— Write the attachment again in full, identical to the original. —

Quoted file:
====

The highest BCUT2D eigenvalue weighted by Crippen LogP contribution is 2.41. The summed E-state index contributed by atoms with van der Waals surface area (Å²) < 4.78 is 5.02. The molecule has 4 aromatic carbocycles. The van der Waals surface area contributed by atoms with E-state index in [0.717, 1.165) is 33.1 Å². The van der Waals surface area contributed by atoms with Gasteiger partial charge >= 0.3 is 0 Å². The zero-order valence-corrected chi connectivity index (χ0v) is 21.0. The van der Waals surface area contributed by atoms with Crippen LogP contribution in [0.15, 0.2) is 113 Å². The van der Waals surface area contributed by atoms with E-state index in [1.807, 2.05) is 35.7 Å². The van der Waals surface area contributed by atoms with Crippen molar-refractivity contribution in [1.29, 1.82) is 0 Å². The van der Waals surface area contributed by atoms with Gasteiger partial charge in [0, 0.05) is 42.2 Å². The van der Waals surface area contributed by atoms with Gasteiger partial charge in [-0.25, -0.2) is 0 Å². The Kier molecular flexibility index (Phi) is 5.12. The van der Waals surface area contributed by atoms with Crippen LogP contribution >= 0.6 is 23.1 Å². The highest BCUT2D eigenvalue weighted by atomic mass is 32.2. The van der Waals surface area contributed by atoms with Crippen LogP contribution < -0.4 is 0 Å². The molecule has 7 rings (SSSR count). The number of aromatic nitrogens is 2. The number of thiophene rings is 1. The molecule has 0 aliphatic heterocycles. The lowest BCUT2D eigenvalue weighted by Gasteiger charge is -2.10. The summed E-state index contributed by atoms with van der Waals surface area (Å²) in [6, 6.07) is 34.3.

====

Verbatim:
The highest BCUT2D eigenvalue weighted by Crippen LogP contribution is 2.41. The summed E-state index contributed by atoms with van der Waals surface area (Å²) < 4.78 is 5.02. The molecule has 4 aromatic carbocycles. The van der Waals surface area contributed by atoms with E-state index in [0.717, 1.165) is 33.1 Å². The van der Waals surface area contributed by atoms with Gasteiger partial charge >= 0.3 is 0 Å². The zero-order valence-corrected chi connectivity index (χ0v) is 21.0. The van der Waals surface area contributed by atoms with Crippen LogP contribution in [0.15, 0.2) is 113 Å². The van der Waals surface area contributed by atoms with E-state index in [1.807, 2.05) is 35.7 Å². The van der Waals surface area contributed by atoms with Crippen molar-refractivity contribution in [1.29, 1.82) is 0 Å². The van der Waals surface area contributed by atoms with Gasteiger partial charge in [0, 0.05) is 42.2 Å². The van der Waals surface area contributed by atoms with Gasteiger partial charge in [-0.25, -0.2) is 0 Å². The Kier molecular flexibility index (Phi) is 5.12. The van der Waals surface area contributed by atoms with Crippen LogP contribution >= 0.6 is 23.1 Å². The highest BCUT2D eigenvalue weighted by atomic mass is 32.2. The van der Waals surface area contributed by atoms with Crippen LogP contribution < -0.4 is 0 Å². The molecule has 7 rings (SSSR count). The number of aromatic nitrogens is 2. The number of thiophene rings is 1. The molecule has 0 aliphatic heterocycles. The lowest BCUT2D eigenvalue weighted by Gasteiger charge is -2.10. The summed E-state index contributed by atoms with van der Waals surface area (Å²) in [6, 6.07) is 34.3.